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Each Hunter’s initiative is the number on their character sheet. Each Hunter plays a day action and then a night action and then Dracula performs each step of his phase.

That really is all to the game. It is a complex game of cat and mouse. Combat only happens whenever Dracula is in a location with a Hunter and this must eventually happen to defeat Dracula.

Combat is simple. Each player plays a combat card simultaneously. These cards can cancel each other, etc.

Initial Impressions

When I picked up the box, I knew this would be a beast of a game. The artwork is amazing and hooked me to jump in and read the rules. I knew this would be what my group refers to as an “epic” game. For our group, epic games are those that last over 3 hours. We plan to play these in advance instead of on a whim. The box suggests 2-3 hours. I would plan for longer. On initial glance of the rules, it looked straightforward. The group and I have been looking forward to playing this game for a while so I was eager to get it to the table.

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Game Build Quality

The components are all top-notch. The painted miniatures are one difference from the third and fourth editions. These are a nice touch. Those that enjoy painting miniatures may frown upon this a little. I am one of both. I enjoy painting miniatures but also thrilled that I don’t have to for this one! The cards are well made and have a linen finish. They have updated the rules to include clarifications found when the third edition was released. I found the rules easy to follow and grasp. We did not run into a lot of rule questions when playing. The player boards are thick cardboard. My only complaint is that there is not a hidden screen for the Dracula player. It is not 100% needed but would have made things a little easier. Our Dracula player just selected his location cards from underneath the table.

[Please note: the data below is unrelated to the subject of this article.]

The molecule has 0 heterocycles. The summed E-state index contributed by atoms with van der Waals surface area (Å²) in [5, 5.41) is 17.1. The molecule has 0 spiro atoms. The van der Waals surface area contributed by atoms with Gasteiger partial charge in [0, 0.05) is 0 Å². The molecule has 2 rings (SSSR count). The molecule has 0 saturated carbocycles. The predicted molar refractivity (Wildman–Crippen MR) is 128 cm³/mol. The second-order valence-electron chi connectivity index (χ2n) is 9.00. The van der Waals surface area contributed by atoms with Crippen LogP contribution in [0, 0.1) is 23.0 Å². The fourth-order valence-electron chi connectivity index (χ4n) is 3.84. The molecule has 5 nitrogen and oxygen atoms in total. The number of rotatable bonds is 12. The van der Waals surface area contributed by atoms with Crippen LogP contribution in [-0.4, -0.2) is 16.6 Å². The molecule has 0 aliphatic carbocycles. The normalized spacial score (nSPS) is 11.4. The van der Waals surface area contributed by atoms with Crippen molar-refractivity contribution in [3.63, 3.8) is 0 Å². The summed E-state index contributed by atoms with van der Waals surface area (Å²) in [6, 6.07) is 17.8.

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Artistic Direction

From what I can tell, there is no change to the artwork from the third and fourth edition. The artwork is eye-catching. The style fits the thematic era of the game. This creates an immersive experience when playing.

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Fun Factor

Fury of Dracula can be fun. The game of cat and mouse within a board game makes for a great social gaming experience. This game can vary in length depending on how well the Dracula player makes his movements. There can be moments where it drags a little and can frustrate players but not too bad. Once Dracula’s trail is located, it becomes a great game of deduction. If you have read any of my reviews, you know I love deduction. In Fury of Dracula, it takes the deduction even further.

Age Range & Weight

This game has a lot going on. There is a lot of strategic thinking and guessing. The deduction is not always easy. The age suggestion is fourteen and older and I can stand by this. Also, because of the varying length of the game, younger audiences would get bored waiting for something exciting to take place.

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My group and I thoroughly enjoyed ourselves while playing. We took several turns before finally finding one of Dracula’s locations. This happened to be the starting location which only helped a minuscule amount but created a lot of laughter. There were so many places Dracula could have run off to from that location it made us laugh even more. It was even worse when he almost reset his cards by removing the last three locations on the board. I was thinking the game highly favored Dracula’s way when he made a break for sea and we could narrow it down and play a card that aided us in pinpointing his location. It took several turns from there but we caught him twice and defeated him.

We have played Letters from Whitechapel a few times and although it is similar, Fury of Dracula is much different. The objectives are slightly different for each side. I like the mechanics of Dracula’s movement better. I like the balance of each side’s event cards and Dracula only getting them if the Hunters risk drawing from the bottom of the deck at night. This is an interesting mechanic.

If you enjoy hidden movement games like Scotland Yard or Letters from Whitechapel, this should be an instant hit for you and even more so if you prefer the Dracula theme. This one will be high on our shelf! A big thanks to Wizkids for reviving this game from retirement so many others can experience it.